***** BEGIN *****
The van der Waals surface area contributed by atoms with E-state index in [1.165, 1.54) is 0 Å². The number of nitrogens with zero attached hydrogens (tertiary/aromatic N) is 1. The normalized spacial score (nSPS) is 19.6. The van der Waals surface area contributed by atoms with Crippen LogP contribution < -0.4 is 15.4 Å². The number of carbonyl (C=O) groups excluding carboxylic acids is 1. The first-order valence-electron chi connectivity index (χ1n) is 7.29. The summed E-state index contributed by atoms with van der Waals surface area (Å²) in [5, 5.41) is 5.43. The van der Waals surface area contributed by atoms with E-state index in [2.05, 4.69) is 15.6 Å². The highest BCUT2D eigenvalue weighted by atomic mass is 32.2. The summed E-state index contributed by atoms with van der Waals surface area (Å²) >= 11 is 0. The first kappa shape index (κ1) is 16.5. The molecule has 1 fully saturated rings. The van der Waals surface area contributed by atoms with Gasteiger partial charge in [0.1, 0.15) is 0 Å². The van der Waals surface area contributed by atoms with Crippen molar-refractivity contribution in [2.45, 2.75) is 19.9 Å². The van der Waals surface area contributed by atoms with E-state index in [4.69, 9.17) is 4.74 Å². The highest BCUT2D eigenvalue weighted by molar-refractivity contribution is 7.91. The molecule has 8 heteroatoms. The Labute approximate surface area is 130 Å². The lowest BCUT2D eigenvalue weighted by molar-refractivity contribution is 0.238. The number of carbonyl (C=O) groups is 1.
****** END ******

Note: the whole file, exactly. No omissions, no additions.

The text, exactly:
The van der Waals surface area contributed by atoms with E-state index in [1.165, 1.54) is 0 Å². The number of nitrogens with zero attached hydrogens (tertiary/aromatic N) is 1. The normalized spacial score (nSPS) is 19.6. The van der Waals surface area contributed by atoms with Crippen LogP contribution < -0.4 is 15.4 Å². The number of carbonyl (C=O) groups excluding carboxylic acids is 1. The first-order valence-electron chi connectivity index (χ1n) is 7.29. The summed E-state index contributed by atoms with van der Waals surface area (Å²) in [5, 5.41) is 5.43. The van der Waals surface area contributed by atoms with E-state index in [2.05, 4.69) is 15.6 Å². The highest BCUT2D eigenvalue weighted by atomic mass is 32.2. The summed E-state index contributed by atoms with van der Waals surface area (Å²) >= 11 is 0. The first kappa shape index (κ1) is 16.5. The molecule has 1 fully saturated rings. The van der Waals surface area contributed by atoms with Gasteiger partial charge in [0.1, 0.15) is 0 Å². The van der Waals surface area contributed by atoms with Crippen molar-refractivity contribution in [2.45, 2.75) is 19.9 Å². The van der Waals surface area contributed by atoms with E-state index in [4.69, 9.17) is 4.74 Å². The highest BCUT2D eigenvalue weighted by molar-refractivity contribution is 7.91. The molecule has 8 heteroatoms. The Labute approximate surface area is 130 Å². The lowest BCUT2D eigenvalue weighted by molar-refractivity contribution is 0.238. The number of carbonyl (C=O) groups is 1.